Tuesday News: Domestic terrorism


TWO CHAPEL HILL SCHOOLS ON ALERT AFTER MAN THREATENS TO "SHOOT THEM UP": According to a message from Principal Sulura Jackson sent to parents Monday night, school officials received a second-hand report of a man and woman looking near the school. The man reportedly told four girls, all under the age of 10, that he was going to “shoot up the school” on Tuesday. Jackson said the man reportedly told the girls he had a gun in the camouflage backpack he was carrying. School officials said they have been unable to confirm the credibility of the threat, but will have a noticeable police presence at Smith Middle and Seawell Elementary on Tuesday as a precaution. The incident is the latest in a string of threats received at North Carolina schools since a mass shooting killed 17 people at a high school in Parkland, Fla.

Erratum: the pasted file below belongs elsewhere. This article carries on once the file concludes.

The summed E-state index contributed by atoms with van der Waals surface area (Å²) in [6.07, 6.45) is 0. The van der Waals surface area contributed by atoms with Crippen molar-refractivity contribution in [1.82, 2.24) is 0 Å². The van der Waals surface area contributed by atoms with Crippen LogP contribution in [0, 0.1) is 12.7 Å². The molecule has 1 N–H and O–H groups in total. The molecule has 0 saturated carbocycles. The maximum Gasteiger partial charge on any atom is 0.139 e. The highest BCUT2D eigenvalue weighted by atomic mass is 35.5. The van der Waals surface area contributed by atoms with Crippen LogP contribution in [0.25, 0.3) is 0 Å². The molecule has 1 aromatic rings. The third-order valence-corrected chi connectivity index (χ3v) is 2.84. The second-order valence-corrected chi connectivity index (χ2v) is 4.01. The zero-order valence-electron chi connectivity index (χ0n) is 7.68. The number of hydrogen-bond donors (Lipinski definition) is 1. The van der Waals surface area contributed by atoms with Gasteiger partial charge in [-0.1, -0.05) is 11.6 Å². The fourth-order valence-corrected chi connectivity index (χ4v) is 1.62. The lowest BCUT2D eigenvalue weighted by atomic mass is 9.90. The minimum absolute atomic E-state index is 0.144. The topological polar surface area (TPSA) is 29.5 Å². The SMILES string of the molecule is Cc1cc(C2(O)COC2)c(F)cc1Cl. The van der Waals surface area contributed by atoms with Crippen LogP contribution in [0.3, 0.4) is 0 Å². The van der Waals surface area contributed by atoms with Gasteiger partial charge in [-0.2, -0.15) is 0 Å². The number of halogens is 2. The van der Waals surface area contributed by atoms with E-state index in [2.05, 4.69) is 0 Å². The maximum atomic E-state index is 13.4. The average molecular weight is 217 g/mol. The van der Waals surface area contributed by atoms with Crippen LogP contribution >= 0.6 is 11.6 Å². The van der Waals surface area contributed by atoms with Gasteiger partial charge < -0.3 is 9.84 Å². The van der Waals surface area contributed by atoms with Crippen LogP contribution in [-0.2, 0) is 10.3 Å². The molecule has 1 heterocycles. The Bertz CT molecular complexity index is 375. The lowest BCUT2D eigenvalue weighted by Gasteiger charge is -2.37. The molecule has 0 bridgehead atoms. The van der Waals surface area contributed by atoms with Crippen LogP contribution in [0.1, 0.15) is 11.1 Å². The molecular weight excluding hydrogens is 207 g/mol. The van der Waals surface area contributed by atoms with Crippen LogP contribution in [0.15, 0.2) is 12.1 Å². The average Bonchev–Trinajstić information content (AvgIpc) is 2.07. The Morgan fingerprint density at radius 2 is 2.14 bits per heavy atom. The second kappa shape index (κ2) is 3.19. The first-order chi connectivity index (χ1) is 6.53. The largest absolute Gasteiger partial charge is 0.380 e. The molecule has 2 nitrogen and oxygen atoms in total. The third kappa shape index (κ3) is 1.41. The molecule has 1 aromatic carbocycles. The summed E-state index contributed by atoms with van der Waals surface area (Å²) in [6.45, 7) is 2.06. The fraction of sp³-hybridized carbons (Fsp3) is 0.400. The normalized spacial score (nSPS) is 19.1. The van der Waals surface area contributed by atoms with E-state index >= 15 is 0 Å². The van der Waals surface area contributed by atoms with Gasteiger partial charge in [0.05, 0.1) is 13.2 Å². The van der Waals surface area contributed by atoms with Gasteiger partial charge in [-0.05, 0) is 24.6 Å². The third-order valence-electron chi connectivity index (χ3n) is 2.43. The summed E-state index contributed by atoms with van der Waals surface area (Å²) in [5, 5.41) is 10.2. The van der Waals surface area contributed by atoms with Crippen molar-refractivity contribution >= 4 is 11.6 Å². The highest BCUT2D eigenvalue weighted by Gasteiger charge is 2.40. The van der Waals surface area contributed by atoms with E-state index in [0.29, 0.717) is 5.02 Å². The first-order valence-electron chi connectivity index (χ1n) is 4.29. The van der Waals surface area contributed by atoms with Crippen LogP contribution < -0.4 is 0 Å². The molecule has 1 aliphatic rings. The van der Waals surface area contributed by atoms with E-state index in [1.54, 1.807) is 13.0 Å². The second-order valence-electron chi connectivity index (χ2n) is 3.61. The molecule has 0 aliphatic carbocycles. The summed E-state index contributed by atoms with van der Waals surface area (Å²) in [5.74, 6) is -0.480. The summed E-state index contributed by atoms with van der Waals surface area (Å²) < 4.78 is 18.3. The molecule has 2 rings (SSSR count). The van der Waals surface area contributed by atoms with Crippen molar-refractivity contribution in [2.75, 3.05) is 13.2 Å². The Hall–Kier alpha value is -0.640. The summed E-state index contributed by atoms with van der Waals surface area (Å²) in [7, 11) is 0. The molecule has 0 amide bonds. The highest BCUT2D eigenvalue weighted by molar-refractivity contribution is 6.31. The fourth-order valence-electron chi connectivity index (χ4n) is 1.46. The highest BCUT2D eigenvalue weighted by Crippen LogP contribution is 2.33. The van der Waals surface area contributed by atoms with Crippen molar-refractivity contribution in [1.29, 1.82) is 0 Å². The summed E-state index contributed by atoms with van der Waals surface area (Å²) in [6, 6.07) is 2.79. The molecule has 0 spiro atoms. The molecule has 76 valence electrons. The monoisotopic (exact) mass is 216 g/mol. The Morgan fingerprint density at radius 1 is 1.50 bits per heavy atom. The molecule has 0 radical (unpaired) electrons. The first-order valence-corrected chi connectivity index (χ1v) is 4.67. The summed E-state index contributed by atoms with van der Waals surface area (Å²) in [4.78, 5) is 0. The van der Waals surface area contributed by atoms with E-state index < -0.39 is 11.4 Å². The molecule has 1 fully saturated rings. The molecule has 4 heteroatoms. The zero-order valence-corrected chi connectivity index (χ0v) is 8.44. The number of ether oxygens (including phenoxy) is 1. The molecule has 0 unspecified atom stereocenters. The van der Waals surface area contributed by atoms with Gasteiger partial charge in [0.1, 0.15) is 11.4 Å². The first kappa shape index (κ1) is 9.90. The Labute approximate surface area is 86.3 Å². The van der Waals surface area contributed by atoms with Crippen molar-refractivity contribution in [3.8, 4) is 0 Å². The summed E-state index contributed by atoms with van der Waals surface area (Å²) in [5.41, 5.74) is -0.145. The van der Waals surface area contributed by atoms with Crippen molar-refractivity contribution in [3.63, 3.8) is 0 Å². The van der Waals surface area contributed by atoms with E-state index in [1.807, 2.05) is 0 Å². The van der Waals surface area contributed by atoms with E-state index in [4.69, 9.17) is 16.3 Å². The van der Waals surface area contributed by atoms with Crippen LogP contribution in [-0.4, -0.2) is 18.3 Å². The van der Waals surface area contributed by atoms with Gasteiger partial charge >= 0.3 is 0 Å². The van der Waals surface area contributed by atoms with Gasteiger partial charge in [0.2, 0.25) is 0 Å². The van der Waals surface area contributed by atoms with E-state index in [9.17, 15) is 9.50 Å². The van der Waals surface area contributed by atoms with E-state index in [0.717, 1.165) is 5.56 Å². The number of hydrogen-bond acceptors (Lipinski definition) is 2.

Tuesday Twitter roundup

I was wondering about this just last night:

Trump voters have been pretty resilient over his ham-handed leadership since he took office. By "resilient" I mean "blind," of course. Which proves to me they knew ahead of time he would be a disaster, but voted for him anyway because they hoped he would punish the people they don't like. And when your hatred runs that deep, even if you get punished some yourself, it might still seem worth it.

Tariffs on Canadian lumber exacerbate affordable housing crisis

Unnecessary costs like this add up quickly: